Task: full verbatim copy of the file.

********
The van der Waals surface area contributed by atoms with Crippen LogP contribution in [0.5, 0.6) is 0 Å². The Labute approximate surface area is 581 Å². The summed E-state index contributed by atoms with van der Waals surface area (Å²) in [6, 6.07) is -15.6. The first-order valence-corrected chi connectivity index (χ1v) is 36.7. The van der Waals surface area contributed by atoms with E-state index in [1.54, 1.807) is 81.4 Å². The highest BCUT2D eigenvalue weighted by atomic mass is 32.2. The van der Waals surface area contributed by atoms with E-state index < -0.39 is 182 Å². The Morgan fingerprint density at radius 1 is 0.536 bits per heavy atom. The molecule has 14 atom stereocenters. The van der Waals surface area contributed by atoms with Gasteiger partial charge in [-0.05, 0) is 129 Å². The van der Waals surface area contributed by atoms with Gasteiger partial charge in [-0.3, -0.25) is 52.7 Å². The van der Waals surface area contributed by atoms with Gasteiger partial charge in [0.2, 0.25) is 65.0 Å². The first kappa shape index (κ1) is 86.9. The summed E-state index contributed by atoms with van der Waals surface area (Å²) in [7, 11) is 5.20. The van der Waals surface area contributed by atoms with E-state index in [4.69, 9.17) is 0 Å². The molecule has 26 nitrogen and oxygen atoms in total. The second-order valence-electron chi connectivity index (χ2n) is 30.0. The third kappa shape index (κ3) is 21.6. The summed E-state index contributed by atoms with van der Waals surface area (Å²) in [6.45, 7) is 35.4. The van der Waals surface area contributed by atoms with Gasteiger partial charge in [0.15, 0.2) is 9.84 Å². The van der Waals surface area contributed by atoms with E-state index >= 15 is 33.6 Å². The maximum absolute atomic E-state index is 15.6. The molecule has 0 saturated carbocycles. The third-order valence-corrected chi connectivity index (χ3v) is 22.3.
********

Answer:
The van der Waals surface area contributed by atoms with Crippen LogP contribution in [0.5, 0.6) is 0 Å². The Labute approximate surface area is 581 Å². The summed E-state index contributed by atoms with van der Waals surface area (Å²) in [6, 6.07) is -15.6. The first-order valence-corrected chi connectivity index (χ1v) is 36.7. The van der Waals surface area contributed by atoms with E-state index in [1.54, 1.807) is 81.4 Å². The highest BCUT2D eigenvalue weighted by atomic mass is 32.2. The van der Waals surface area contributed by atoms with E-state index < -0.39 is 182 Å². The Morgan fingerprint density at radius 1 is 0.536 bits per heavy atom. The molecule has 14 atom stereocenters. The van der Waals surface area contributed by atoms with Gasteiger partial charge in [-0.05, 0) is 129 Å². The van der Waals surface area contributed by atoms with Gasteiger partial charge in [-0.3, -0.25) is 52.7 Å². The van der Waals surface area contributed by atoms with Gasteiger partial charge in [0.2, 0.25) is 65.0 Å². The first kappa shape index (κ1) is 86.9. The summed E-state index contributed by atoms with van der Waals surface area (Å²) in [7, 11) is 5.20. The van der Waals surface area contributed by atoms with E-state index in [4.69, 9.17) is 0 Å². The molecule has 26 nitrogen and oxygen atoms in total. The second-order valence-electron chi connectivity index (χ2n) is 30.0. The third kappa shape index (κ3) is 21.6. The summed E-state index contributed by atoms with van der Waals surface area (Å²) in [6.45, 7) is 35.4. The van der Waals surface area contributed by atoms with Gasteiger partial charge in [0.15, 0.2) is 9.84 Å². The van der Waals surface area contributed by atoms with E-state index >= 15 is 33.6 Å². The maximum absolute atomic E-state index is 15.6. The molecule has 0 saturated carbocycles. The third-order valence-corrected chi connectivity index (χ3v) is 22.3.